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Carsten Wergin and Christiane Brosius successful in the first round of "HeiCONNECT 2020"

17. Apr. 2020

The project "Provenance and Repatriation: Challenges and Potentials," led by PD Dr. Carsten Wergin, is among the first to receive funding from Heidelberg University’s new Flagship Initiative "Transforming Cultural Heritage." Hosted at the Professorship of Visual and Media Anthropology at the HCTS, it will examine the restitution of artefacts and repatriation of human remains as transcultural processes of connectivity and healing.  


Provenance and repatriation are inherently transdisciplinary and transcultural themes. They are concerned with cultural, socio-political and juridical problems. The project "Provenance and Repatriation: Challenges and Potentials" will draw on the expertise of members of both the University’s Field of Focus 3 and Field of Focus 4 under the leadership of Principal Investigator PD Dr. Carsten Wergin, HCTS member and associate professor of Anthropology at Heidelberg University, and the HCTS professor of Visual and Media Anthropology Dr. Christiane Brosius. Case studies include the repatriation of human remains and restitution of cultural artefacts from Germany to Australia. The project will address the hopes and conflicts attached to these repatriations and will ask to what extend the latter can contribute to the emergence of a newly "shared heritage."

In addition to questions of responsibility and reparation, the initiative will look at how provenance and repatriation projects stimulate profound changes among the diverse parties involved. Ethnographic museums, for instance, become spaces of critical, political and social engagement. The communities to which artefacts and human remains are returned to seek to rebuild the traditions suppressed during colonialism, reinstating for younger generations a pride in their local culture and identity. What are the potentials of such "shared stewardship" - as Director of the GRASSI Museum Léontine Meijer-van Mensch described it at an event in Leipzig - not only for the Indigenous groups but also for those ethnographic collections that have the chance to redefine their colonial possessions and initiate new processes of transcultural exchange?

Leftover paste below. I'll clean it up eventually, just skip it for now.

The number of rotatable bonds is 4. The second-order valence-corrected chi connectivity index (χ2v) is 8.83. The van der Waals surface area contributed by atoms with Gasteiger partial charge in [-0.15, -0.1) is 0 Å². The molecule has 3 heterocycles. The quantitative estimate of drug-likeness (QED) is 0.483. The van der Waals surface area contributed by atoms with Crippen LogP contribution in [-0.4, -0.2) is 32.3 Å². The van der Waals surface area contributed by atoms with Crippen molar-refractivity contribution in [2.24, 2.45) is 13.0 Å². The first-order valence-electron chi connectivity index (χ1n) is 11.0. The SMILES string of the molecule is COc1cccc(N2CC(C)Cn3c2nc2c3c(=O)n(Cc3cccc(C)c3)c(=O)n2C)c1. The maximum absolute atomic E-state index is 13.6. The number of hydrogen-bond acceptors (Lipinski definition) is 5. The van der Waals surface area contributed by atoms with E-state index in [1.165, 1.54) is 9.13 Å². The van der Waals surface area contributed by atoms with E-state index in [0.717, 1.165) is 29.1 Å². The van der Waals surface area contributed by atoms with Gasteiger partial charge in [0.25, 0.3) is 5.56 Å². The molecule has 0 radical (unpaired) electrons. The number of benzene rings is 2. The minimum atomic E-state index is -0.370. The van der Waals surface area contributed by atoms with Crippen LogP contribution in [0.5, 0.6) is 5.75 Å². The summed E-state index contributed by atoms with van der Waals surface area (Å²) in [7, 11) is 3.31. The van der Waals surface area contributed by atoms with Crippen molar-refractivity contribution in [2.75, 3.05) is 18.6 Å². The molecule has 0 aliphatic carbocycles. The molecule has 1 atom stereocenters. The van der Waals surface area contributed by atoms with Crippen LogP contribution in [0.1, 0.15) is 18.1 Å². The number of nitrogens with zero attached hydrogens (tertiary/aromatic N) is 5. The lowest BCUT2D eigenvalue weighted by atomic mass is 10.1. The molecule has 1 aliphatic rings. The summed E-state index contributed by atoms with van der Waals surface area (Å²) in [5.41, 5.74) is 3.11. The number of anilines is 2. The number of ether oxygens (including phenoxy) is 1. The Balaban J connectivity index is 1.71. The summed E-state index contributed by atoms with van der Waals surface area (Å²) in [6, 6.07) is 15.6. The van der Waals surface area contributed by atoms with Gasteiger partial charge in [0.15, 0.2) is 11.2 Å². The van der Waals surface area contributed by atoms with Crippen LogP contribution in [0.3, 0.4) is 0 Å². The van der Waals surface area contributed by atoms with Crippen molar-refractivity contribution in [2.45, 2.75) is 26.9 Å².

The Flagship Initiative "Transforming Cultural Heritage" is an 18-month project promoted in the context of Heidelberg University's Excellence Strategy. It aims at consistently combining the approaches and disciplines of the humanities with those of the economic, social, empirical-behavioural, and legal sciences in order to facilitate innovative research processes in the field of cultural heritage. Among the goals of the initiative is the development of a long-term strategy for the implementation of a new research area in Critical Heritage Studies, which will start off this summer term with the MATS seminar "Exploring Immaterial Heritage in Times of COVID-19."

PD Dr. Carsten Wergin (PI) is associate professor of Anthropology at Heidelberg University. From 2014 to 2019, he led the project "The Transcultural Heritage of Northwest Australia: Dynamics and Resistance" at the HCTS. His research is located at the intersections of heritage, culture, and ecology.

Prof. Dr. Christiane Brosius holds the chair for Visual and Media Anthropology at the HCTS. Her current research focuses on heritage and urban resources, with a particular focus on in/tangible cultural heritage and crisis in the Kathmandu valley, Nepal.



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  • Figure 1: Return of ancestral remains, Australian Embassy Berlin 2019, (c) Carsten Wergin

  • Figure 2: Smoking Ceremony, GRASSI Museum Leipzig 2019, (c) Carsten Wergin